When being an adult gets too tiring, Kim Dan turns to the fairy tales and children’s stories we loved growing up — not as a means of escape, but as a reminder that we can choose to approach life from that childlike point of view.

She uses Shel Silverstein’s “The Giving Tree” to marvel at her mother-in-law’s love language, “The Emperor’s New Clothes” as a comical observation on those influencers that are also just faking it, and “The Wonderful Wizard of Oz” to illustrate how important it is to have a space we can truly feel at home in, away from the chaos of the world and all the strange characters we meet.

Illustrator Young Chae Lee’s art is also reminiscent of the books we read as kids. “You Can Wind Down from Time to Time” takes us back to simpler times, and the ordinary comforts we may have forgotten to cherish.

K-pop fans will probably know of this as the book EXO’s Chanyeol gave to rapper friend Zico as a gift. In the latter’s Instagram story, he thanked Chanyeol for the book saying he’ll enjoy reading it.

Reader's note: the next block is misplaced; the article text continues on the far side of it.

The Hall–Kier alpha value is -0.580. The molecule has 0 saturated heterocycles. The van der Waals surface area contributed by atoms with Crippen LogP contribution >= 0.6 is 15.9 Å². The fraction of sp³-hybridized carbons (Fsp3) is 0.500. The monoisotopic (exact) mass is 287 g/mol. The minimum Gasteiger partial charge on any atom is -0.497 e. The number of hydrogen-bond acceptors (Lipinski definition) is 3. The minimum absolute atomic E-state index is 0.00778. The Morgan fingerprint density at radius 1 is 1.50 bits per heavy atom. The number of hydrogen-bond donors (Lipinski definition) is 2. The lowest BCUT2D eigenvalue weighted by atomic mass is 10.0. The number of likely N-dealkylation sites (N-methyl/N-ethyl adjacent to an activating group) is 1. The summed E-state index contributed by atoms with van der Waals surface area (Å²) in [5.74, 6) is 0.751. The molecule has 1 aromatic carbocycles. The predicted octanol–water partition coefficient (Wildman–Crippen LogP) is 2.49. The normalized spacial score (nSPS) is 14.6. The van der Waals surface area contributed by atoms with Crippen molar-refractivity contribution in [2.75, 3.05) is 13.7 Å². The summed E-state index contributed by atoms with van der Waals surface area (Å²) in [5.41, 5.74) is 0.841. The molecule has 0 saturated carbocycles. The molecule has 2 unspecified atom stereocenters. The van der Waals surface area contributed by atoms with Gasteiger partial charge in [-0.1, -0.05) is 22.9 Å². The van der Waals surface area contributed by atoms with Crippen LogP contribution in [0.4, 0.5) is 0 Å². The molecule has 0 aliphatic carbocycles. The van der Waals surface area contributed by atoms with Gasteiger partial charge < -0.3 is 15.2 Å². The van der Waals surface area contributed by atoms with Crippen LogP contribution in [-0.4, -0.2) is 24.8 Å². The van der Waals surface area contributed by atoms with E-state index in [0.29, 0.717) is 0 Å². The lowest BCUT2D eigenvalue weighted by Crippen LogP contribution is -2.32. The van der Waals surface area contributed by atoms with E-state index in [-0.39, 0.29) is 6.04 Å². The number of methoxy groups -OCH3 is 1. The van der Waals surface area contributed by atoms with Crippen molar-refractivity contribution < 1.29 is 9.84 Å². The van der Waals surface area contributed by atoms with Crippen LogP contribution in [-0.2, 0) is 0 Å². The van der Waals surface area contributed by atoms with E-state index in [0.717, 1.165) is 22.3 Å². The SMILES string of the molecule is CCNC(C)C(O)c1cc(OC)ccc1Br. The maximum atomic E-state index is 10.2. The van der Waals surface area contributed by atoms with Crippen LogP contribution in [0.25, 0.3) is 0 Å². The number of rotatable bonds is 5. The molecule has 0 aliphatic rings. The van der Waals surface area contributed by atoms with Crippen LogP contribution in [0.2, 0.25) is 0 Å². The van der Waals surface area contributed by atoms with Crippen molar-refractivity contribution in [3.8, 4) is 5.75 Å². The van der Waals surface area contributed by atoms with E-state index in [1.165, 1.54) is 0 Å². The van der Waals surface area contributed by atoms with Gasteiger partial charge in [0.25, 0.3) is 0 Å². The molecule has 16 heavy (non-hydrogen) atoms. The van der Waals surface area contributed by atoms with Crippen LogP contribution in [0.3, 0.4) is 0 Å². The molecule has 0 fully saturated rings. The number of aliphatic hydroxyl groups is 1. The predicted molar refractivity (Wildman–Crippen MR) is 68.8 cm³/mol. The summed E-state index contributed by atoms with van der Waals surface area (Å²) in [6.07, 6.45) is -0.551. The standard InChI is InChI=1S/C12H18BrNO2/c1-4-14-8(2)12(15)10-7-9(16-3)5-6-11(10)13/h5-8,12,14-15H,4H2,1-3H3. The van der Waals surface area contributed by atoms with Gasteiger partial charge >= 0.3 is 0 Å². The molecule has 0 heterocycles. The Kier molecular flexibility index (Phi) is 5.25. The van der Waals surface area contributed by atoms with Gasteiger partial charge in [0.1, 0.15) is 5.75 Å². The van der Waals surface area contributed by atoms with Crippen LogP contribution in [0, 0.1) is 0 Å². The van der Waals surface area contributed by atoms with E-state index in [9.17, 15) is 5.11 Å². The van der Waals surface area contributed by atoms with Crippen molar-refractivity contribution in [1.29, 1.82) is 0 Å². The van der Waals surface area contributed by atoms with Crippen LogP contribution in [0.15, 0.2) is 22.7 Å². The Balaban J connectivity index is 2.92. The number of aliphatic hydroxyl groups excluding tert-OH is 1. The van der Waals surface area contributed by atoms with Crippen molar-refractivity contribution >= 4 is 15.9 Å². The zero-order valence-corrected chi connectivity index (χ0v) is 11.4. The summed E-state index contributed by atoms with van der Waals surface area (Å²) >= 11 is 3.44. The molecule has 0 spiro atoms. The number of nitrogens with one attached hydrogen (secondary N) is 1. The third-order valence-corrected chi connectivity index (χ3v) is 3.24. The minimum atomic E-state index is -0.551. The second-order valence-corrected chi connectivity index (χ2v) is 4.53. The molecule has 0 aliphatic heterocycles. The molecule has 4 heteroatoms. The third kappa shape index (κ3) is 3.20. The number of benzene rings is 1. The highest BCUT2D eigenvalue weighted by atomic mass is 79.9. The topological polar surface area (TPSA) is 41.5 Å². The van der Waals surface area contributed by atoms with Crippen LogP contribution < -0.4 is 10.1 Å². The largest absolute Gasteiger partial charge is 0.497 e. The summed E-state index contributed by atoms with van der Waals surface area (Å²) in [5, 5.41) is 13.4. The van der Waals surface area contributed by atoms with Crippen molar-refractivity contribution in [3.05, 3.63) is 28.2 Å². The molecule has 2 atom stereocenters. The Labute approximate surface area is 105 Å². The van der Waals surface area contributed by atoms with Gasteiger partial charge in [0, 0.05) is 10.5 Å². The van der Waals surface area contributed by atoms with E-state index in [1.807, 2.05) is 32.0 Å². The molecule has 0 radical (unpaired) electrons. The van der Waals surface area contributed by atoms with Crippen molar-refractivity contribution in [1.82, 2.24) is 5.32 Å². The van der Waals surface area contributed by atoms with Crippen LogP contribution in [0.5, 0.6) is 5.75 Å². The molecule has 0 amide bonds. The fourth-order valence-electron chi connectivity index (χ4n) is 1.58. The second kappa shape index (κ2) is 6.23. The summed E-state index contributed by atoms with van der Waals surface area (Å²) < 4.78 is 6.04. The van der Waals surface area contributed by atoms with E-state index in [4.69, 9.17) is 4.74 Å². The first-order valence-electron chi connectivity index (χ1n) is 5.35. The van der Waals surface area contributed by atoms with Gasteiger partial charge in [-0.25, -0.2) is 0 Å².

5. Love Is… (Parts 1 and 2) by Puuung


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Anyone who’s seen a K-drama can probably name a romantic trope or two. A girl walking away, but not before the boy grabs her arm and pulls her closer for a hug and/or kiss. A chaebol heir’s grand gesture, like closing down an entire theme park just so they can go on a date with their person.

Animator-illustrator Puuung’s “Love is…” series eschews these dramatic notions of love in favor of the small things. Her work first appeared on the online art community Grafolio, and has since become an Internet sensation—the 16-minute animated version currently has 14.9 million views.

The books were further popularized by the K-drama “W: Two Worlds” starring Lee Jong Suk and Han Hyo Joo, which showed their characters reading “Love Is…”



“I feel love is something that emits light from small things and comes in ways that we can easily overlook in our daily lives,” Puuung, whose real name is Park Dami, writes. “So I work to find little moments of ordinary love and translate them into illustrations.”

You don’t have to be straight and in a romantic relationship to appreciate them, either. Many of the scenarios on “Love Is…” can apply to all forms of love (including love for our pets!). At a time when most physical connections are impossible, Puuung’s books can be a source of warm fuzzy feelings. •

All books are in English translations, available on

— LA, GMA News